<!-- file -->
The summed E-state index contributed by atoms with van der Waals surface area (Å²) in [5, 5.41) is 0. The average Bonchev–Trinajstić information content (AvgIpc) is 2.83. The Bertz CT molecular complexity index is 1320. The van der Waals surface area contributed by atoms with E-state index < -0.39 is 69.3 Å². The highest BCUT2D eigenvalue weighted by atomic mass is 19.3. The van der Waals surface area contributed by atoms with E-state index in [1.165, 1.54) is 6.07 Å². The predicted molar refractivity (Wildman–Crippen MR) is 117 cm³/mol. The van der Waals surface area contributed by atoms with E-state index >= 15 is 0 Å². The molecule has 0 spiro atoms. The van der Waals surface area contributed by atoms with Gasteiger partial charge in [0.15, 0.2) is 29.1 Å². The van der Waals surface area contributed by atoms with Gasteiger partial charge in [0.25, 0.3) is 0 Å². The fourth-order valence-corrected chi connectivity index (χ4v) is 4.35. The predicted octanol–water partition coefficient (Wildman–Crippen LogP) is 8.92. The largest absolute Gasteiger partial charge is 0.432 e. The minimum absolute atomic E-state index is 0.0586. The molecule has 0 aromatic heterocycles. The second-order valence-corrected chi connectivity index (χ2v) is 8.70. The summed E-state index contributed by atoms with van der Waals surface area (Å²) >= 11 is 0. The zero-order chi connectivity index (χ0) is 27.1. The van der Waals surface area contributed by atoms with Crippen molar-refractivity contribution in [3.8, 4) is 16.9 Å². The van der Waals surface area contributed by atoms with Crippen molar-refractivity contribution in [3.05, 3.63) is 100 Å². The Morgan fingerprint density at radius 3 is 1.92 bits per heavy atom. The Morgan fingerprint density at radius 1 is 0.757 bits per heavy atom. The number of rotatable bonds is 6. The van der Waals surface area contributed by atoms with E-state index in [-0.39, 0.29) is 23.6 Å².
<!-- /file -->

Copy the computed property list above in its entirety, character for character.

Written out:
The summed E-state index contributed by atoms with van der Waals surface area (Å²) in [5, 5.41) is 0. The average Bonchev–Trinajstić information content (AvgIpc) is 2.83. The Bertz CT molecular complexity index is 1320. The van der Waals surface area contributed by atoms with E-state index < -0.39 is 69.3 Å². The highest BCUT2D eigenvalue weighted by atomic mass is 19.3. The van der Waals surface area contributed by atoms with E-state index in [1.165, 1.54) is 6.07 Å². The predicted molar refractivity (Wildman–Crippen MR) is 117 cm³/mol. The van der Waals surface area contributed by atoms with E-state index >= 15 is 0 Å². The molecule has 0 spiro atoms. The van der Waals surface area contributed by atoms with Gasteiger partial charge in [0.15, 0.2) is 29.1 Å². The van der Waals surface area contributed by atoms with Gasteiger partial charge in [0.25, 0.3) is 0 Å². The fourth-order valence-corrected chi connectivity index (χ4v) is 4.35. The predicted octanol–water partition coefficient (Wildman–Crippen LogP) is 8.92. The largest absolute Gasteiger partial charge is 0.432 e. The minimum absolute atomic E-state index is 0.0586. The molecule has 0 aromatic heterocycles. The second-order valence-corrected chi connectivity index (χ2v) is 8.70. The summed E-state index contributed by atoms with van der Waals surface area (Å²) >= 11 is 0. The zero-order chi connectivity index (χ0) is 27.1. The van der Waals surface area contributed by atoms with Crippen molar-refractivity contribution in [3.8, 4) is 16.9 Å². The van der Waals surface area contributed by atoms with Crippen molar-refractivity contribution in [3.05, 3.63) is 100 Å². The Morgan fingerprint density at radius 3 is 1.92 bits per heavy atom. The Morgan fingerprint density at radius 1 is 0.757 bits per heavy atom. The number of rotatable bonds is 6. The van der Waals surface area contributed by atoms with E-state index in [-0.39, 0.29) is 23.6 Å².